A distinctionary is an organized and cross-referenced set of distinctions.
As I understand the term, it focuses on providing a range of perspectives to what a term means and doesn't mean, rather than a single categorical definition. In this way, the distinctionary enables greater understanding than might occur through development and use of a dictionary.
One of the most important distinctions is "distinction" itself. A "distinction" is a class of concepts, that opens a new possibility for action. Example, if one knows the meaning of the "purpose" distinction, then s/he can act on it.
An excellent way to build such things is the Kellian Repertory Grid, a beautifully automated implementation of which is available for use online at http://tiger.cpsc.ucalgary.ca/WebGrid/WebGrid.html (BrokenLink) http://tiger.cpsc.ucalgary.ca:1500/ (AlternateLink?) Highly recommended. --PeterMerel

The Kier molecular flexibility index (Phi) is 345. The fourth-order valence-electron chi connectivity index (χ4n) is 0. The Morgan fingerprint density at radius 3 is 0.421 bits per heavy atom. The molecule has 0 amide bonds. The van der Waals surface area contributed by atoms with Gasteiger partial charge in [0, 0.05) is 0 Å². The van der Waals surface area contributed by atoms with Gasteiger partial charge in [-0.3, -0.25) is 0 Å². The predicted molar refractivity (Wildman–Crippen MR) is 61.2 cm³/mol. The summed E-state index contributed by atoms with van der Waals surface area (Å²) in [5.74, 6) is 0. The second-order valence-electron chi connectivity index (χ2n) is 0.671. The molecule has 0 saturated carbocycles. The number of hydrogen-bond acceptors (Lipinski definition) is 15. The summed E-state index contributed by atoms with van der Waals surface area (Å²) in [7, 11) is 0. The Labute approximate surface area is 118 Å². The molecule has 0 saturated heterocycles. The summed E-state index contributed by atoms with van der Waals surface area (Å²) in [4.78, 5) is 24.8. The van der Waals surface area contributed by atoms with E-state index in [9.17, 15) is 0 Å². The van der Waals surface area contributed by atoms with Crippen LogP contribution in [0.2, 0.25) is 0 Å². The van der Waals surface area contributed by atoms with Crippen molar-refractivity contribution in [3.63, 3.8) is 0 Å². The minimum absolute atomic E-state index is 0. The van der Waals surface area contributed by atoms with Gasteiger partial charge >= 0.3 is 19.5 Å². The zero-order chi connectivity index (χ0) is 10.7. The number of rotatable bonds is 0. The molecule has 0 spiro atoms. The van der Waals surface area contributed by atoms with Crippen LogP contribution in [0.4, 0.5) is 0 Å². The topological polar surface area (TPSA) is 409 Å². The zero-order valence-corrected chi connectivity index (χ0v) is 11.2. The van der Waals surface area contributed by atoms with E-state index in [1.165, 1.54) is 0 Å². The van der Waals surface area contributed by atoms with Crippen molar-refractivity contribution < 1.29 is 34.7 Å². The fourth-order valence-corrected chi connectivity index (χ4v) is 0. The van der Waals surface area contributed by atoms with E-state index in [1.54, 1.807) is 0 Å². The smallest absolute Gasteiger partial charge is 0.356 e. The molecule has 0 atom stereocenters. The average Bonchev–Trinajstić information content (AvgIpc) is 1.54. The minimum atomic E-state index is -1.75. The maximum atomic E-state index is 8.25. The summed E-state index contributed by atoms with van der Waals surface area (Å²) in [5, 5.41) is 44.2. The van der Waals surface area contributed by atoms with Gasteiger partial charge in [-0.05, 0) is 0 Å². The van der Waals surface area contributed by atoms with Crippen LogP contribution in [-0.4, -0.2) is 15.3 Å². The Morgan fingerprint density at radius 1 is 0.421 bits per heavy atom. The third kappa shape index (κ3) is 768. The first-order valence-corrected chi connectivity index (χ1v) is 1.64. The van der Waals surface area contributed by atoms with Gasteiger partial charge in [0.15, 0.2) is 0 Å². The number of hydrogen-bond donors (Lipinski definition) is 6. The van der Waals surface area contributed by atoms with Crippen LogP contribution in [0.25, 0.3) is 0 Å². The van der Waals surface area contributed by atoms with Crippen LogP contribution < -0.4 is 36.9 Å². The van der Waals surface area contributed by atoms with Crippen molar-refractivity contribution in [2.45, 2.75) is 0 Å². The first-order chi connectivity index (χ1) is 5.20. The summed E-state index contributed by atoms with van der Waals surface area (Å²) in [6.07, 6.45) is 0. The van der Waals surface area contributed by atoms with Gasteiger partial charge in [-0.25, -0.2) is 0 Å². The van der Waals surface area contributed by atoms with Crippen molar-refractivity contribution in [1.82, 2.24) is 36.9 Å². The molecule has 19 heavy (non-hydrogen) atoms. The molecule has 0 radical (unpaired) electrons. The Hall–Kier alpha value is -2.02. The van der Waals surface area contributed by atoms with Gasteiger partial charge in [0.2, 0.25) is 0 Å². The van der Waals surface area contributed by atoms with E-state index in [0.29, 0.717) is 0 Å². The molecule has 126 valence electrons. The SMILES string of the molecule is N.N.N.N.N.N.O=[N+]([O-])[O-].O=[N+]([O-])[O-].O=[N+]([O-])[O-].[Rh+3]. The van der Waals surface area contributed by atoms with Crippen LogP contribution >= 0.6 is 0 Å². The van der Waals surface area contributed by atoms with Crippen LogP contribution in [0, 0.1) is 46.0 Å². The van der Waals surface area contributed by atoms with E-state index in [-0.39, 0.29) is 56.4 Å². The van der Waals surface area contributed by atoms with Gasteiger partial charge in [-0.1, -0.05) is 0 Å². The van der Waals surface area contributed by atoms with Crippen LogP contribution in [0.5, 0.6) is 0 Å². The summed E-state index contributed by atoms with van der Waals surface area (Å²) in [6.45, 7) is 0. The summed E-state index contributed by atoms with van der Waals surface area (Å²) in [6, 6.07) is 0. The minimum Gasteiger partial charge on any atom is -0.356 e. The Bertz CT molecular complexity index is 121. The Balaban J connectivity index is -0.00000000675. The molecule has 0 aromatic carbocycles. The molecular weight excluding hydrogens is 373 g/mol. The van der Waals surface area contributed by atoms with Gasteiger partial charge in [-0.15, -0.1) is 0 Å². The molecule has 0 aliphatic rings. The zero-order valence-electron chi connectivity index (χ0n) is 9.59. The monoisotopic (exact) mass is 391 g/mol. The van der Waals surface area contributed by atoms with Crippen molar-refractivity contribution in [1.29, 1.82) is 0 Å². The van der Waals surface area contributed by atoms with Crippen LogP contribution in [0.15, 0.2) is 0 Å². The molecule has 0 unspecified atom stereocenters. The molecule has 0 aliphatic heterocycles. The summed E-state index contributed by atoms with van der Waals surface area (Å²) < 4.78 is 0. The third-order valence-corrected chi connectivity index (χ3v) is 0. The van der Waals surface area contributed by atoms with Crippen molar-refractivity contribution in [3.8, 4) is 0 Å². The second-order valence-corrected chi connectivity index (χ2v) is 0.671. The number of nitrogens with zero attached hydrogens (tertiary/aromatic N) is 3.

Yes, I'm a tremendous fan of the repertory grid enough. For instance, it makes an excellent introduction to a training course to have the attendees spend an hour building a grid around some concepts that the course will address. Much more illuminating that just going around asking people what (they think) they want to get out of the course. I did this for a testing course I gave last year, and looking back I suspect that the attendees got more value out of having a grid that told them each what they really think about testing than they did out of the testing techniques they were taught afterwards. -- KeithBraithwaite
Very nice idea. But this begs the question of what the distinctions of the distinctions are (and so on). VaguesDependingOnVagues?.